I am pleased to introduce the Land and Conveyancing Law Reform Bill 2013 to the Seanad and I look forward to hearing the contributions of Senators.
This is a short Bill which is designed to deal with the legal uncertainty which has arisen as a result of several High Court judgments concerning lending institutions' remedies in cases of mortgage default. I want to emphasise at the outset that the Bill does not grant any additional powers to financial institutions. It merely restores the position which was thought to apply when the previous Government enacted the Land and Conveyancing Law Reform Act 2009, that is, that the relevant provisions of the law in force prior to the commencement of that Act on 1 December 2009 would continue to apply to mortgages created prior to that date.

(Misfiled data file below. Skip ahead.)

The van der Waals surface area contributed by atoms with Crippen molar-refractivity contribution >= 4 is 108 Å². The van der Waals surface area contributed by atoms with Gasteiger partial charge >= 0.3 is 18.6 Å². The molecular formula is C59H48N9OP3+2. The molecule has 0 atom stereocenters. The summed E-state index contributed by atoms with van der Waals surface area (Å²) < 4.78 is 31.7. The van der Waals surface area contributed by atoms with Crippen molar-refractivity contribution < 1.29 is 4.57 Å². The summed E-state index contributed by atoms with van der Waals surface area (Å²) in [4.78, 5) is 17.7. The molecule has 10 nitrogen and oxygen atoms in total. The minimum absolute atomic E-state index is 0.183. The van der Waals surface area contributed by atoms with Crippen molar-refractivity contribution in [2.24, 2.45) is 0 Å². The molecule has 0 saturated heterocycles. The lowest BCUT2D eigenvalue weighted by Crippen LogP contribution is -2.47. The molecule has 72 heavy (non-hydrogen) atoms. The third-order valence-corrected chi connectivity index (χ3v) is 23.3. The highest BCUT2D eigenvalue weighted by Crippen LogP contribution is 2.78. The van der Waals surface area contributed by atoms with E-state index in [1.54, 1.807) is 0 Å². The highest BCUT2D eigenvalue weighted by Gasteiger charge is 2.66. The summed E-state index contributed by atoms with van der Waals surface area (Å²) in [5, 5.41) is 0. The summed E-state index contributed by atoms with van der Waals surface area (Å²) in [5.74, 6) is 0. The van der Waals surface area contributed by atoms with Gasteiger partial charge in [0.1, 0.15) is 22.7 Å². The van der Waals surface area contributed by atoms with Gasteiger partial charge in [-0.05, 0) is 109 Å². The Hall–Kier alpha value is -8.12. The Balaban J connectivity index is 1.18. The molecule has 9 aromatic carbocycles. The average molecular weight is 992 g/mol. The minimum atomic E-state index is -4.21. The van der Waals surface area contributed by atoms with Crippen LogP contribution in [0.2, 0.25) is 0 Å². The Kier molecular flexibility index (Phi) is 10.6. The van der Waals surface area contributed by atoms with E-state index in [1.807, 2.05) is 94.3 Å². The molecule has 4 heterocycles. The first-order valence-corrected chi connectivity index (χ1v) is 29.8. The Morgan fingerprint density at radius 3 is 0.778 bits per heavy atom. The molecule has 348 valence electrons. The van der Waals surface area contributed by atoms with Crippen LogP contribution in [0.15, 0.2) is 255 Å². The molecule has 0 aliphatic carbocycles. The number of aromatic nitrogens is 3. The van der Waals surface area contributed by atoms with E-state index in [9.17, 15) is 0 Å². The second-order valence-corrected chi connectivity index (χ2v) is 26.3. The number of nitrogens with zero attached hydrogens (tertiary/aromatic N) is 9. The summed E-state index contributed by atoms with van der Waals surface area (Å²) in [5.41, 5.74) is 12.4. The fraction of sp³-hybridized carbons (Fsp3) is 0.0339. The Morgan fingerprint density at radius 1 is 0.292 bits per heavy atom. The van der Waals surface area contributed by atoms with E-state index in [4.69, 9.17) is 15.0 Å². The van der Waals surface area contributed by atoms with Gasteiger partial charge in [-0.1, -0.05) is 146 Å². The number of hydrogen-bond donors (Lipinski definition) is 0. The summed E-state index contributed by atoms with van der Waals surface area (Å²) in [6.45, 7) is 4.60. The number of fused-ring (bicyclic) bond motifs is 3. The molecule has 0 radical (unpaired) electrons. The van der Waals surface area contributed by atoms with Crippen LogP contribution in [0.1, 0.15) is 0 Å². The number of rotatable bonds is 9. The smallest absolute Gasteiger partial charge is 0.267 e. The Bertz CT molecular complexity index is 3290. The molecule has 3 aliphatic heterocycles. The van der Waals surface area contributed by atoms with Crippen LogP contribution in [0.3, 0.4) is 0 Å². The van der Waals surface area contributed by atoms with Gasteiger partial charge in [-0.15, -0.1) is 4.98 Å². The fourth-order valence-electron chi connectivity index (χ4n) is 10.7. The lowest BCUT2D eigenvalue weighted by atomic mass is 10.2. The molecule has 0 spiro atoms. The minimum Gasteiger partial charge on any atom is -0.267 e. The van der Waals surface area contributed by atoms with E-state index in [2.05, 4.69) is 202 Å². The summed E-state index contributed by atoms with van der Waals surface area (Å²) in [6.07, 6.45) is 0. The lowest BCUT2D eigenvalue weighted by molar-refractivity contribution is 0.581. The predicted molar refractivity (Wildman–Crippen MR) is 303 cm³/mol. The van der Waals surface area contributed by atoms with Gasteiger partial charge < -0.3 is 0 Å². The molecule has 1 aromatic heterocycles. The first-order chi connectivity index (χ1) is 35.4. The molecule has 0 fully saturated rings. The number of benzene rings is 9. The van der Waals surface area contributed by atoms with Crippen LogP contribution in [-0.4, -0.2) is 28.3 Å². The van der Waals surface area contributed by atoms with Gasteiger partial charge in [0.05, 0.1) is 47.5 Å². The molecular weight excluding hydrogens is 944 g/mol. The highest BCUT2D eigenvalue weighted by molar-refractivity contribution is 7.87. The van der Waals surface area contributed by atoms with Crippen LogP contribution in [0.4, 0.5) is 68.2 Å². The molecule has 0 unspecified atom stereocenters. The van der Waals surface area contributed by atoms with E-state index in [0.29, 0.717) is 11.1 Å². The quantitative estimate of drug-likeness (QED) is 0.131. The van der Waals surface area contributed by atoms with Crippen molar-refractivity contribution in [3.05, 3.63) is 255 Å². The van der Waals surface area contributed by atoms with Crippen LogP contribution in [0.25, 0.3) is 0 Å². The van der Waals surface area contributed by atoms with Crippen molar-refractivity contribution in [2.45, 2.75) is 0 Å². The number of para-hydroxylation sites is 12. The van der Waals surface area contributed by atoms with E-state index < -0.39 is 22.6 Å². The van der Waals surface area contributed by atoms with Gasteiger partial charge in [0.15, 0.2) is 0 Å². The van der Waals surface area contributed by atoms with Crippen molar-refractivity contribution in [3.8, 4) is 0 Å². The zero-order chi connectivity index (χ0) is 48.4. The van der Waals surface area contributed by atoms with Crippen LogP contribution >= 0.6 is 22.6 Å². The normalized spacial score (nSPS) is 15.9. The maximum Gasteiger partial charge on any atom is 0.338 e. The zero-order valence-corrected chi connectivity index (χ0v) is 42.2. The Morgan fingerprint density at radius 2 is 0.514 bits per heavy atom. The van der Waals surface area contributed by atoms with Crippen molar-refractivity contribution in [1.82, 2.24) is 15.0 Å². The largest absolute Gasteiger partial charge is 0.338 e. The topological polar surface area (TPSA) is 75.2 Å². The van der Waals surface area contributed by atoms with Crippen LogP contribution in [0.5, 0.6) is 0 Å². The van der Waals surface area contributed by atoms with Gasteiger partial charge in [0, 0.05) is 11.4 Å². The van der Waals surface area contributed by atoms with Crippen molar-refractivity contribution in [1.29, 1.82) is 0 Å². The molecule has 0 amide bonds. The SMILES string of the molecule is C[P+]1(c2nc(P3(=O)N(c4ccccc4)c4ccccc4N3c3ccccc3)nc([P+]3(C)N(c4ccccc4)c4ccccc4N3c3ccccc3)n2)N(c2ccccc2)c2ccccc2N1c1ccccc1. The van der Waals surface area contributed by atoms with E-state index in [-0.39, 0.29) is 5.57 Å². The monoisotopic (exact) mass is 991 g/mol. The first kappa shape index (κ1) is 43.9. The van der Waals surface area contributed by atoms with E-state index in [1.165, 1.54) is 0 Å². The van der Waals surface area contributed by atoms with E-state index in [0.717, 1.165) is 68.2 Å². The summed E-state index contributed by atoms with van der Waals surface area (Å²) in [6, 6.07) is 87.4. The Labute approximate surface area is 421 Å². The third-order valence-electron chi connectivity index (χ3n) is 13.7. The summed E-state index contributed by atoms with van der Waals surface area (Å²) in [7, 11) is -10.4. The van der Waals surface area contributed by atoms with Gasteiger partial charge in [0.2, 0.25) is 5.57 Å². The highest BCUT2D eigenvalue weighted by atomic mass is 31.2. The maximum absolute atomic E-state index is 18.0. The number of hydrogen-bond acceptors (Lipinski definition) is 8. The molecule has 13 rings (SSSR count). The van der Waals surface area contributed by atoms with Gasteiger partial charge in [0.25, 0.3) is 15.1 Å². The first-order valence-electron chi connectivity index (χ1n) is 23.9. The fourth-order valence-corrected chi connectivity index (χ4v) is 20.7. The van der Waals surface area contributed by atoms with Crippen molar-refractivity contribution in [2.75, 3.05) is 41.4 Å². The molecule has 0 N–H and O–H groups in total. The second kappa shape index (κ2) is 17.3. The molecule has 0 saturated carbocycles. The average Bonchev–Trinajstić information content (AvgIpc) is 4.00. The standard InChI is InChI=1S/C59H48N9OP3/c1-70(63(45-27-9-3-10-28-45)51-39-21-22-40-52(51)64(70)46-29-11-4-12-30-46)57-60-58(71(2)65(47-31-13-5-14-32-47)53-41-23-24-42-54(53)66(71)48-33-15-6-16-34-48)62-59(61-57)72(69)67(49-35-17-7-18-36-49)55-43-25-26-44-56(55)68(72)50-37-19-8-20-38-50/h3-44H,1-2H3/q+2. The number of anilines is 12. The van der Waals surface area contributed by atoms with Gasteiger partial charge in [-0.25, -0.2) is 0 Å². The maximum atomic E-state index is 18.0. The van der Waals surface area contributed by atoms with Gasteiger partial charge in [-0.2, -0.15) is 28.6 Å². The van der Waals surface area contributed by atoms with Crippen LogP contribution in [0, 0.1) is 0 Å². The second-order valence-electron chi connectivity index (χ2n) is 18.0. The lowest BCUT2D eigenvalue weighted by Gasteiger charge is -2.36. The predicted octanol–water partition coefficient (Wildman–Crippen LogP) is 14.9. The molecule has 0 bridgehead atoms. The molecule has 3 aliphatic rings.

I am, however, availing of this opportunity to introduce two provisions which I believe will be of benefit to borrowers in mortgage distress. These are particularly important provisions that did not exist or apply in the law up to now in the context of applications taken to the courts for repossession. First, I have introduced an additional safeguard for borrowers in section 2. It provides that in any future repossession proceedings in respect of a borrower's principal private residence, the court may adjourn proceedings so that a proposal for a personal Insolvency arrangement, PIA, under the Personal Insolvency Act 2012, may be fully explored as an alternative to repossession. This will mean in effect that lending institutions cannot in future proceed to the repossession stage without engaging in good faith in the alternative measures provided for in the Personal Insolvency Act 2012.